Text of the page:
Find out more

You can find more information about ALD by visiting patient resources.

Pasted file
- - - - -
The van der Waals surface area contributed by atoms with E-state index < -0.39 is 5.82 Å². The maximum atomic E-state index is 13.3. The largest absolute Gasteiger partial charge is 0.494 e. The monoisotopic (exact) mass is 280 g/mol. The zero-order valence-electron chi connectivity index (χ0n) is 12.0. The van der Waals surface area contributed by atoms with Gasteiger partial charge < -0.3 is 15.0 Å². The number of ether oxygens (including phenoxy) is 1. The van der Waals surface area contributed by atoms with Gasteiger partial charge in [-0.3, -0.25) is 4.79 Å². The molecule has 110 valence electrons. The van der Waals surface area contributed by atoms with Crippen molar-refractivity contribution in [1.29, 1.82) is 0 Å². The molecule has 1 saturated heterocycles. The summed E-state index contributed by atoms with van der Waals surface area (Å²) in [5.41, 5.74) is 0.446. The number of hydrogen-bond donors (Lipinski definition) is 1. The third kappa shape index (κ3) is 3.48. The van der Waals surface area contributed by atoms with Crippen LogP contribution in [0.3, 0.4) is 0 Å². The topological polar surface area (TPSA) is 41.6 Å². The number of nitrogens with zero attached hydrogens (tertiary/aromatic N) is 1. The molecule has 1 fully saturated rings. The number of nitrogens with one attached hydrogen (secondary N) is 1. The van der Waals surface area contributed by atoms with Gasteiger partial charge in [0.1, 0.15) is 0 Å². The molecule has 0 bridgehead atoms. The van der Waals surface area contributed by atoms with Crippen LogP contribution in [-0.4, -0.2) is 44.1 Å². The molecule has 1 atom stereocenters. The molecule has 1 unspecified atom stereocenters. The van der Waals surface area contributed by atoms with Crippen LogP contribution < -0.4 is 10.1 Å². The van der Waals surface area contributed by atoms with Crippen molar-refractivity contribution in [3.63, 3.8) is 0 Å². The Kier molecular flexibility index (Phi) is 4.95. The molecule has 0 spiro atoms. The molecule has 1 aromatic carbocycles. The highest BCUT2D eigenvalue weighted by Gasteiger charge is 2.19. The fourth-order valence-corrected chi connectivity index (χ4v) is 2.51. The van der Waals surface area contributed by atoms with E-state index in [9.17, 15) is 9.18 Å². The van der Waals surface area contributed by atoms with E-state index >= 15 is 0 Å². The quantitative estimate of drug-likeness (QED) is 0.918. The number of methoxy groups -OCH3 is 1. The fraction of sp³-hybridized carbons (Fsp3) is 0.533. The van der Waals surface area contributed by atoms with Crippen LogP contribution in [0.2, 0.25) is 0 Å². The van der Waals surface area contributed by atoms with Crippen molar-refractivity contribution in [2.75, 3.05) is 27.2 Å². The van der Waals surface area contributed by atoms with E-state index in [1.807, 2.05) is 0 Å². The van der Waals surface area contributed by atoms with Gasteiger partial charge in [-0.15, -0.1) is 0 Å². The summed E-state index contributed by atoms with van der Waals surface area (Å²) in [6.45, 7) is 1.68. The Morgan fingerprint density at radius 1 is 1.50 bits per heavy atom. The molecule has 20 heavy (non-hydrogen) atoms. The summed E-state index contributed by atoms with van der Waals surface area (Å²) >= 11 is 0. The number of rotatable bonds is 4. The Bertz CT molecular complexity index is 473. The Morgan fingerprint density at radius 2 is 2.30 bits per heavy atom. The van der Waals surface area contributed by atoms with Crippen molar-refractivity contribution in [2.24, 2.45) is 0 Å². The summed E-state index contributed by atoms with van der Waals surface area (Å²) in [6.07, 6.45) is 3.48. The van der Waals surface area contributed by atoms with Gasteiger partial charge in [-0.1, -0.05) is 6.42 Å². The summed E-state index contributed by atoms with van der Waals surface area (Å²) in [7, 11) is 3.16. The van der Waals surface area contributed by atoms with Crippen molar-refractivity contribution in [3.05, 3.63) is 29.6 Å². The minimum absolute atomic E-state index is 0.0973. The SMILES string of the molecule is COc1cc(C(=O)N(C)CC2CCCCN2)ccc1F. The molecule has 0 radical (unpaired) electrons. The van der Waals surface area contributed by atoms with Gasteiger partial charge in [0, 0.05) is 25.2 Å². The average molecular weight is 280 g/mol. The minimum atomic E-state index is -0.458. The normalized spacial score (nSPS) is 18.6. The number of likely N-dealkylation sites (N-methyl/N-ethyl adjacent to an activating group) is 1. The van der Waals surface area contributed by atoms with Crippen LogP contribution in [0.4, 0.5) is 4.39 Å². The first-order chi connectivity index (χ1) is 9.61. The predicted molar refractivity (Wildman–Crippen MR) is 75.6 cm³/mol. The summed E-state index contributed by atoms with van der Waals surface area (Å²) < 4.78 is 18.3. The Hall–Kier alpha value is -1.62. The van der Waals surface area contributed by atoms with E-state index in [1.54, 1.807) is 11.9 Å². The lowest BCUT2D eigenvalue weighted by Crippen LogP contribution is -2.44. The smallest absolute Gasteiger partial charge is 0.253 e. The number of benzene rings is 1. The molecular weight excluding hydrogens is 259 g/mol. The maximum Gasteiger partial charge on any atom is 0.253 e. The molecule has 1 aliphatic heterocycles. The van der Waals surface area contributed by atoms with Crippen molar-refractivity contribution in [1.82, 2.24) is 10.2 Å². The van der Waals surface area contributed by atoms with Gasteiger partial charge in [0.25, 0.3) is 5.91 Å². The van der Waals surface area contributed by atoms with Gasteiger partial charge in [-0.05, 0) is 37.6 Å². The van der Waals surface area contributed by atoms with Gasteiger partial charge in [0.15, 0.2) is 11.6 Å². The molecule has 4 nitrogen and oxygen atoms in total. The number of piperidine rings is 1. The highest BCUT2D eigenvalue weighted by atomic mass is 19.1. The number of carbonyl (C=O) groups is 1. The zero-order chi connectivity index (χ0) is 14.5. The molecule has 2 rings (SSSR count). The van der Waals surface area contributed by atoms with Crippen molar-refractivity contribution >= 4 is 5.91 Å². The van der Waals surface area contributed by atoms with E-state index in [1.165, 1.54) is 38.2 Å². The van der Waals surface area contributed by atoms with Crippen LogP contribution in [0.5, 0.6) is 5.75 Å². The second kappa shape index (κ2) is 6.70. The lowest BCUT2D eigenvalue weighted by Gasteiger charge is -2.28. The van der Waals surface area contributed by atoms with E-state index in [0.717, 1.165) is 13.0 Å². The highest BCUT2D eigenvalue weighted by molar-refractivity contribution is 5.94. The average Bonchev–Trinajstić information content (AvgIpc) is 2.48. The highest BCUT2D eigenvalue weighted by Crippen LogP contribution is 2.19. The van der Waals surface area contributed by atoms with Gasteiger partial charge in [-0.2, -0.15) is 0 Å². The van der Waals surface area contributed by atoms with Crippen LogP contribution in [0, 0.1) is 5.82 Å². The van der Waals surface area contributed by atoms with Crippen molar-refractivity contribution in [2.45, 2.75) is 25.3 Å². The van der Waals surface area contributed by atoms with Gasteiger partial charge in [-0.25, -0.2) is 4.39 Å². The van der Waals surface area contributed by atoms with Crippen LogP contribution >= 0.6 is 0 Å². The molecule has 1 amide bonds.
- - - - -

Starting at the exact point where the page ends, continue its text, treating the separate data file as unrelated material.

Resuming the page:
1Laureti S, Casucci G, Santeusanio F, Angeletti G, Aubourg P, Brunetti P. X-linked adrenoleukodystrophy is a frequent cause of idiopathic Addison's disease in young adult male patients. J Clin Endocrinol Metab. 1996;81(2):470-474. https://www.ncbi.nlm.nih.gov/pubmed/8636252. Accessed March 2019. 2Engelen M, Kemp S, de Visser M, et al. X-linked adrenoleukodystrophy (X-ALD): clinical presentation and guidelines for diagnosis, follow-up and management. Orphanet J Rare Dis. 2012;7:51. https://www.ncbi.nlm.nih.gov/pubmed/22889154. Accessed March 2019. 3bluebird bio. bluebird bio Presents Updated Data from Phase 2/3 Starbeam Study of Investigational Lenti-D™ Gene Therapy for CALD and Initial Data from Observational Study ALD-103 of Allogeneic Hematopoietic Stem Cell Transplant in CALD at 2018 SSIEM. http://investor.bluebirdbio.com/news-releases/news-release-details/bluebird-bio-presents-updated-data-phase-23-starbeam-study. Published September 5, 2018. Accessed March 2019. 4Engelen M, Kemp S, de Visser M, et al. X-linked adrenoleukodystrophy (X-ALD): clinical presentation and guidelines for diagnosis, follow-up and management. Orphanet J Rare Dis. 2012;7:51. https://www.ncbi.nlm.nih.gov/pubmed/22889154. Accessed March 2019. 5Powers JM, Liu Y, Moser AB, Moser HW. The inflammatory myelinopathy of adreno-leukodystrophy: cells, effector molecules, and pathogenetic implications. J Neuropathol Exp Neurol. 1992;51(6):630-643. https://www.ncbi.nlm.nih.gov/pubmed/1362438. Accessed March 2019. 6Mahmood A, Raymond GV, Dubey P, Peters C, Moser HW. Survival analysis of haematopoietic cell transplantation for childhood cerebral X-linked adrenoleukodystrophy: a comparison study. Lancet Neurol. 2007;6(8):687-692. https://www.ncbi.nlm.nih.gov/pubmed/17618834. Accessed March 2019. 7Kemp S, Huffnagel IC, Linthorst GE, et al. Adrenoleukodystrophy - neuroendocrine pathogenesis and redefinition of natural history. Nat Rev Endocrinol. 2016;12(10):606-615. https://www.ncbi.nlm.nih.gov/pubmed/27312864. Accessed March 2019. 8Kemper AR, et al. Newborn screening for X-linked adrenoleukodystrophy: evidence summary and advisory committee recommendation. Genet Med. 2016;19(1):121-126. https://www.ncbi.nlm.nih.gov/pubmed/27337030. Accessed March 2019. 9Kemp S, Huffnagel IC, Linthorst GE, et al. Adrenoleukodystrophy - neuroendocrine pathogenesis and redefinition of natural history. Nat Rev Endocrinol. 2016;12(10):606-615. https://www.ncbi.nlm.nih.gov/pubmed/27312864. Accessed March 2019. 10Engelen M, Kemp S, de Visser M, et al. X-linked adrenoleukodystrophy (X-ALD): clinical presentation and guidelines for diagnosis, follow-up and management. Orphanet J Rare Dis. 2012;7:51. https://www.ncbi.nlm.nih.gov/pubmed/22889154. Accessed March 2019. 11Engelen M, Kemp S, de Visser M, et al. X-linked adrenoleukodystrophy (X-ALD): clinical presentation and guidelines for diagnosis, follow-up and management. Orphanet J Rare Dis. 2012;7:51. https://www.ncbi.nlm.nih.gov/pubmed/22889154. Accessed March 2019. 12Miller W. Stem cell-transplantation therapy for adrenoleukodystrophy: current perspectives. Journal of Neurorestoratology. 2017;5:5-19. https://www.dovepress.com/stem-cell-transplantation-therapy-for-adrenoleukodystrophy-current-per-peer-reviewed-article-JN. Accessed March 2019. 13Bezman L, et al. Adrenoleukodystrophy: Incidence, new mutation rate, and results of extended family screening. Ann Neurol. 2001;49:512–517. https://www.researchgate.net/publication/227799607. Accessed March 2019. 14Moser HW, et al. X-linked adrenoleukodystrophy. Nat Clin Pract Neurol. 2007;3(3):140-51. https://www.ncbi.nlm.nih.gov/pubmed/17342190. Accessed March 2019.